Precisely at the beginning of 1943, when Maria, who had been infirm for nine years, was thinking she had consummated every sacrifice and was close to the end, Father Migliorini, a Servite religious who had been directing her for several months, asked her to write her memoirs. After hesitating, she agreed and, spontaneously, sitting in bed, filled seven notebooks with her own handwriting in less than two months, displaying great talent as a writer, but also opening up her soul in an intimacy without concealment.
She seemed to have freed herself from her past, consigned to those 760 handwritten pages entrusted to her confessor and was preparing for death with greater trust when a voice already familiar to her spirit dictated to her a page of divine wisdom, which was the sign of an unimaginable turn of events. It was April 23, 1943, Good Friday.
From her room, Maria called the faithful Marta and, displaying a sheet in her hands, brought her to understand that something extraordinary had happened. She had her call Father Migliorini, who was not long in coming. No one has ever known the content of the secret conversation which ensued, but it has always been said that the religious reassured the woman he was assisting concerning the supernatural origin of the “dictation” and asked her to write down anything else she “received.” And he went on providing her with notebooks.
She wrote almost every day until 1947 and intermittently in the following years until 1951. The notebooks increased to 122 (in addition to the seven for the Autobiography), and the handwritten pages, to about 15,000.
Always sitting in bed, she would write with a fountain pen in the notebook resting on her knees and placed upon the writing board she had made herself. She did not prepare outlines, did not even know what she would write from one day to another, and did not reread to correct. She had no need to concentrate or to consult books, except for the Bible and the catechism of Pius X. She could be interrupted for any reason, even a trivial one, and resumed writing without losing the thread of the text. The acute phases of her suffering or the impelling need to rest did not cause her to halt, for at times she would have to write even at night. She partook with her whole self in the narrative flowing from her pen as a gifted writer, but if theological subjects were involved, she might not understand their deep meaning. She would often call Marta, taking her away from her household chores, and read to her what she had written.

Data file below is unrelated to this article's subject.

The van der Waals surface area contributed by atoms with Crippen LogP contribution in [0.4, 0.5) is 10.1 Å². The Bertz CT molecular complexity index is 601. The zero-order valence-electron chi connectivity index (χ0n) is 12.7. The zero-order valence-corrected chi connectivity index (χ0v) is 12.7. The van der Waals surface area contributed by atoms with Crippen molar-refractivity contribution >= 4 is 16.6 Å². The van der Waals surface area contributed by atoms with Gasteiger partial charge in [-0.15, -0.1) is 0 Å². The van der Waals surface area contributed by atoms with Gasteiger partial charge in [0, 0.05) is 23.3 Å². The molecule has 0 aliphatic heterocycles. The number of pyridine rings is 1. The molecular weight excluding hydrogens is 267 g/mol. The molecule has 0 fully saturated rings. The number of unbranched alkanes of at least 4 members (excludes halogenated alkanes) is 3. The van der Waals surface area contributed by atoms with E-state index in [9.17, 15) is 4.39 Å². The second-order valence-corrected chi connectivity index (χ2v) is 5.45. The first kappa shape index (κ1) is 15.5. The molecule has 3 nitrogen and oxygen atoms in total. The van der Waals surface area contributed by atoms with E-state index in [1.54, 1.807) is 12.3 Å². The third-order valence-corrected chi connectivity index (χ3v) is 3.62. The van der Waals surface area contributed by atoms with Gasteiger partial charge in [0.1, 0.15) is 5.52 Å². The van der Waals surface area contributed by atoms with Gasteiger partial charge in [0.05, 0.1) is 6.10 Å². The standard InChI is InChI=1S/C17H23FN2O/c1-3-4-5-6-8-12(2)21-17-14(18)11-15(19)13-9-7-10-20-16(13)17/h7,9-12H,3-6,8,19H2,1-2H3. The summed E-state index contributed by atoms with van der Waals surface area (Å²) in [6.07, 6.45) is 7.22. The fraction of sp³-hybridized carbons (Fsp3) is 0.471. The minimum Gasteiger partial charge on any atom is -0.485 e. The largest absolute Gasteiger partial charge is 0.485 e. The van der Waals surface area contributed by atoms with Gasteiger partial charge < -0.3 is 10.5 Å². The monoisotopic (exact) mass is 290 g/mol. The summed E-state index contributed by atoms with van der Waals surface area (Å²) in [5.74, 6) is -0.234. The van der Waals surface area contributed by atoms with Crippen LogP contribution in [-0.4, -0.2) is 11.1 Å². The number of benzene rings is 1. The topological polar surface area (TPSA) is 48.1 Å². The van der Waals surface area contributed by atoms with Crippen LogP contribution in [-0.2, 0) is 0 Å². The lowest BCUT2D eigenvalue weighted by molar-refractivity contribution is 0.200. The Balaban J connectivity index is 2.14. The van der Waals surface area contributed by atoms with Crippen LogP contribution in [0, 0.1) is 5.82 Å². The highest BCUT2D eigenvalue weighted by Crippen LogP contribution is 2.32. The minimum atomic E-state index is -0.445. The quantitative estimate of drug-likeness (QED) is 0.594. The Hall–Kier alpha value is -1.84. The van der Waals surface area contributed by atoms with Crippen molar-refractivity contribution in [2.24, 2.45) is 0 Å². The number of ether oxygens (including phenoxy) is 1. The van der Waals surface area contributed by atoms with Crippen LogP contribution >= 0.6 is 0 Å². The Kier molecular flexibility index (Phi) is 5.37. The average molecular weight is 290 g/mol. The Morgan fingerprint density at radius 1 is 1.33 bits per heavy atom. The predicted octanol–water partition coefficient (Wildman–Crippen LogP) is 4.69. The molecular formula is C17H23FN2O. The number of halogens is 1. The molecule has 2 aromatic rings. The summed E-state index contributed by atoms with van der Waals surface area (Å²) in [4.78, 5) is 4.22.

She did not stop even when, with the fury of the second world war, she was forced to evacuate to Sant’Andrea di Compito (a hamlet in the town of Capannori in the province of Lucca), where she was transplanted with the furniture from her room as an infirm person and with the burden of new sufferings, from April to December 1944.
Especially in Viareggio, her occupation as a full-time writer did not isolate her from the world, and she followed events by way of the press and the radio. Nor did she evade her duties as a citizen, to the point that in the political elections of 1948 she had herself taken in an ambulance to the polling station. She received only friends and later on had some important visitors, but she did not neglect correspondence, which was particularly abundant with a cloistered nun, a Carmelite, whom she regarded as a spiritual mother.
She prayed and suffered, but tried not to let this be seen. Her prayers were preferably secret, and her ecstasies, detectable on the basis of her personal writings, were witnessed by no one. Protected by a healthy appearance, she did not let her harsh and continual sufferings—embraced with spiritual joy out of a longing to redeem—leak out. She requested and obtained the grace of not bearing the manifest signs of her sharing in Christ’s passion impressed upon her body.
She looked like a normal person, though infirm. She offered herself for the womanly or domestic tasks which may be performed while remaining in bed, like embroidering, preparing vegetables, or cleaning the bird cage. She even took care of personal hygiene on her own: it was enough for them to give her the necessary elements. She sometimes sang, and she had a lovely voice.

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